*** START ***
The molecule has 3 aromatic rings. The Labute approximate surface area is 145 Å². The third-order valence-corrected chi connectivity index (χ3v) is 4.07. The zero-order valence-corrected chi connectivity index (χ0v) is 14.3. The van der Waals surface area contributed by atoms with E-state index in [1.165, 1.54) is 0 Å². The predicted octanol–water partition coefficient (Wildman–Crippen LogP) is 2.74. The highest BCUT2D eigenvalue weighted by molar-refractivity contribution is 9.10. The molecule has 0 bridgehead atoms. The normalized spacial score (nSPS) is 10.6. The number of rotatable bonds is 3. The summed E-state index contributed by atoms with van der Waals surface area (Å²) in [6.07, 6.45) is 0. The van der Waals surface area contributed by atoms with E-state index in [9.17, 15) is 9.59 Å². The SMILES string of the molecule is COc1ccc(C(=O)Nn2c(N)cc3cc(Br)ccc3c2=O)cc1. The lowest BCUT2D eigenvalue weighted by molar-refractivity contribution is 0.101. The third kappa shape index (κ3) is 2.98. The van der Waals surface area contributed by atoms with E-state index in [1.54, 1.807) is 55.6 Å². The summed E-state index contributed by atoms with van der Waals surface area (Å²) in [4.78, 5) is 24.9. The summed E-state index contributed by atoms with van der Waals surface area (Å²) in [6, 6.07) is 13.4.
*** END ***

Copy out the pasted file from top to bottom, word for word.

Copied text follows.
The molecule has 3 aromatic rings. The Labute approximate surface area is 145 Å². The third-order valence-corrected chi connectivity index (χ3v) is 4.07. The zero-order valence-corrected chi connectivity index (χ0v) is 14.3. The van der Waals surface area contributed by atoms with E-state index in [1.165, 1.54) is 0 Å². The predicted octanol–water partition coefficient (Wildman–Crippen LogP) is 2.74. The highest BCUT2D eigenvalue weighted by molar-refractivity contribution is 9.10. The molecule has 0 bridgehead atoms. The normalized spacial score (nSPS) is 10.6. The number of rotatable bonds is 3. The summed E-state index contributed by atoms with van der Waals surface area (Å²) in [6.07, 6.45) is 0. The van der Waals surface area contributed by atoms with E-state index in [9.17, 15) is 9.59 Å². The SMILES string of the molecule is COc1ccc(C(=O)Nn2c(N)cc3cc(Br)ccc3c2=O)cc1. The lowest BCUT2D eigenvalue weighted by molar-refractivity contribution is 0.101. The third kappa shape index (κ3) is 2.98. The van der Waals surface area contributed by atoms with E-state index in [1.54, 1.807) is 55.6 Å². The summed E-state index contributed by atoms with van der Waals surface area (Å²) in [4.78, 5) is 24.9. The summed E-state index contributed by atoms with van der Waals surface area (Å²) in [6, 6.07) is 13.4.